Having launched hundreds of attacks on Syria, while Damascus was distracted by its anti-terrorism operations, Israel has unleashed a wave of terrorism through drone attacks on Iraq’s popular mobilization forces (Hashd al Shaabi), followed by attacks on Lebanon, Syria and Gaza.
In most cases the pretext is ‘Iran’, though Israel has not yet had the courage to mount open attacks on the region’s largest independent state. However, in the past, Mossad has assassinated some of Iran’s nuclear scientists, as detailed in Ronen Bergman’s 2018 book Rise and Kill First.
Washington’s state media (Radio Farda) reported Israeli leader Benyamin Netanyahu saying, after two attacks on the PMF in Iraq, that “Iran has no immunity anywhere … We will act – and currently are acting – against them [Iran], wherever it is necessary”. Most have taken this as an admission. It is the same rationale used for Israeli attacks on Syria and Lebanon.
Washington has clearly been giving the green light. In a January visit to Iraq US Secretary of State Mike Pompeo hinted that Israel could attack the PMF. These forces, numbering around 150,000 and now incorporated into the Iraqi state, were key to the defeat of the Saudi-equipped DAESH/ISIS terrorists, after 2014.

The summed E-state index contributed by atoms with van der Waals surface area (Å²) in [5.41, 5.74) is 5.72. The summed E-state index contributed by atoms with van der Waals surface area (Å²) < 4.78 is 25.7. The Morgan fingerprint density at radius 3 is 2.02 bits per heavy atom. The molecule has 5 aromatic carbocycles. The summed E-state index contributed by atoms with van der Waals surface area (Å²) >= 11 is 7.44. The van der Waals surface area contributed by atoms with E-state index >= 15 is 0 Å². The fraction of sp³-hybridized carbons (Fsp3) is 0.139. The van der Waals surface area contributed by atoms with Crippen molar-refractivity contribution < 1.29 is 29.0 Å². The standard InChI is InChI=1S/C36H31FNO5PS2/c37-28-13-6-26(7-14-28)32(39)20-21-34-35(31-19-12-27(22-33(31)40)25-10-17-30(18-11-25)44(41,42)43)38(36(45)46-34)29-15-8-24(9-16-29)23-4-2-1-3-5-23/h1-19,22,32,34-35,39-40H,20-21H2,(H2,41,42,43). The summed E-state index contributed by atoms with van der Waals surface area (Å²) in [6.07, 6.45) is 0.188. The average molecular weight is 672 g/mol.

The drone attacks on PMF ammunition stores in Iraq have been blamed on Israel, with backing from Washington. One attack was near Balad airbase, 80km north of Baghdad, another was in southern Baghdad and yet another near Amerli, about 170 kilometers north of Baghdad. Several people were killed and dozens injured.
The deputy head of Iraq’s PMF, Abu Mahdi al-Mohandes, blamed “American forces”, which were said to have allowed Israeli drones into Iraq. Iraqi MP Karim Alaiwi, a member of the parliament’s security committee, said there had been substantial previous Israeli aggression.
Newsweek magazine (23/08) reported US officials confirming Israel’s involvement in the attacks on Iraq. The US itself has imposed economic sanctions on several PMF leaders and some PMF groups, those most closely aligned with Iran.
The Washington Times reported in March this year that the PMF groups were “perhaps the loudest voice arguing that it is time for the Americans to go home”. The Iraqi state has yet to demonstrate sufficient political will to demand this.
Nevertheless, Iraq’s National Security Council has since canceled all foreign flights except those approved by the head of Iraq’s armed forces. That includes US flights. PMF leader al Mohandes said his forces would deal directly with any non-authorised flights.
PMF units have also helped with anti-DAESH operations in eastern Syria. Yet in June 2018 PMF fighters in the border town of al-Har came under missile attack, as they were chasing DAESH terrorists. Both Syria and the PMF blamed Israel and the USA.
There is a substantial history of the US and Israel backing terrorism in Iraq. Since late 2014 there have been constant reports in the Iraqi and Iranian media of US military support for DAESH, in particular arms drops and the helicopter evacuation of DAESH commanders, to other parts of the region, including to Afghanistan.
A senior Syrian general told this writer, in Deir Ezzor two years ago, that while fighting DAESH/ISIS in eastern Syria he felt he was directly up against a US command.